October 21, 2011
Weekly Roundup: The great tech war of 2012, the 7 billionth person and the greenest companies
-Elizabeth Kolbert muses on the arrival of the world’s 7 billionth person at the end of October, in The New Yorker.
-The Washington Post looks at how India, one of the main drivers of global population growth, is struggling to deal with its expanding populace.
-Ad Age reports on how marketers in Japan and other Asian nations are retooling for aging populations.
-An International Labour Organization study on European and American youth finds a generation “that, at best, has become disheartened for the future, and, at worst, has become angry and violent,” reports Reuters.
-In a lengthy New York magazine piece, writer Noreen Malone explores how today’s young adults are handling “coming of age in post-hope America.”
-Credit Suisse’s second annual Global Wealth Report finds a rise of 14 percent in global wealth, with Asia Pacific responsible for much of it.
-Newsweek lists “The World’s Greenest Companies,” reporting that today, “Top-ranked companies are approaching green projects with increasing tenacity, even in this weak economy.”
-A special report on “Business in India” from The Economist argues that “Indian businesses are rewriting the rules of capitalism in a distinctive and unexpected way.”
-A British government report warns of the complex problems that will arise as people migrate in response to environmental change, according to The Financial Times.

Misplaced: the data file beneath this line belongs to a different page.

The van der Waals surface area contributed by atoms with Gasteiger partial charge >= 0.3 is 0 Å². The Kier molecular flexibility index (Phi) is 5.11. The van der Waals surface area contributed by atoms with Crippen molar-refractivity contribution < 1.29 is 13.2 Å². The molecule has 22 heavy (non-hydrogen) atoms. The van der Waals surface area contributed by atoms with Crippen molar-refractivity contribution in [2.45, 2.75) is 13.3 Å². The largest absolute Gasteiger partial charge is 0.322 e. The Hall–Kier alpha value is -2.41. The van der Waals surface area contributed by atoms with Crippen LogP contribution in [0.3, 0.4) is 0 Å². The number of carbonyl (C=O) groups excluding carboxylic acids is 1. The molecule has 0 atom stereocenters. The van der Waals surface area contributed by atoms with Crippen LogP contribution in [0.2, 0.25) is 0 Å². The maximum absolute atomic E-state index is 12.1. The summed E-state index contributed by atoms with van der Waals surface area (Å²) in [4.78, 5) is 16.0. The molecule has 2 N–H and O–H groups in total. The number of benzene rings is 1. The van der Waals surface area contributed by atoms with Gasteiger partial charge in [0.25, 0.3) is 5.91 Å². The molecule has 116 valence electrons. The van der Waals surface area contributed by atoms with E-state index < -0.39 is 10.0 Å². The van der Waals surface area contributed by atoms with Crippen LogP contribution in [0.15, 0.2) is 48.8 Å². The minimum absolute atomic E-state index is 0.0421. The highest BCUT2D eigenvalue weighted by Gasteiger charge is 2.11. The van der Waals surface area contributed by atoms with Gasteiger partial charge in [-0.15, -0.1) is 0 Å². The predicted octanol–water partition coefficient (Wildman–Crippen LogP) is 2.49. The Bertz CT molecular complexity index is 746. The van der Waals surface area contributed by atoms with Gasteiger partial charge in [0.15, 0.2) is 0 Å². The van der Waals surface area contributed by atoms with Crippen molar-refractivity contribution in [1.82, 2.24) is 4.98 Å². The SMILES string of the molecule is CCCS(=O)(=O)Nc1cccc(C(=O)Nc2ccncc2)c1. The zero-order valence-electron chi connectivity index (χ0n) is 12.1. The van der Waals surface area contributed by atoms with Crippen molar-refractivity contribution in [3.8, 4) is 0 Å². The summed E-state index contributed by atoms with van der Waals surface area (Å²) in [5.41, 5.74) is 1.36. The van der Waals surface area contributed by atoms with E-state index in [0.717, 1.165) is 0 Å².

-The Atlantic examines innovation in the United States in a special report, “Start-Up Nation.”
-The Financial Times takes a look at the lack of tech innovation in China.
-Fast Company outlines the impending tech war between Facebook, Google, Apple and Amazon.
-In Ad Age, SocialVibe’s Jay Samit discusses the problem of marketing to the mythical living room.
-Consumers and corporations are coming to see the utility offered by electric vehicles, according to The Financial Times, while The Wall Street Journal looks at the rate of electric car adoption in the U.S.
-NBC Nightly News looks at how some farmers in China are growing coffee beans where tea was once cultivated.
-Now that the produce aisle is the “equivalent of the popular kids’ school-lunch table,” says The Wall Street Journal, packaged-food manufacturers are trying to situate their own products there.
-Two analysts break down the demographics at NYC’s Occupy Wall Street.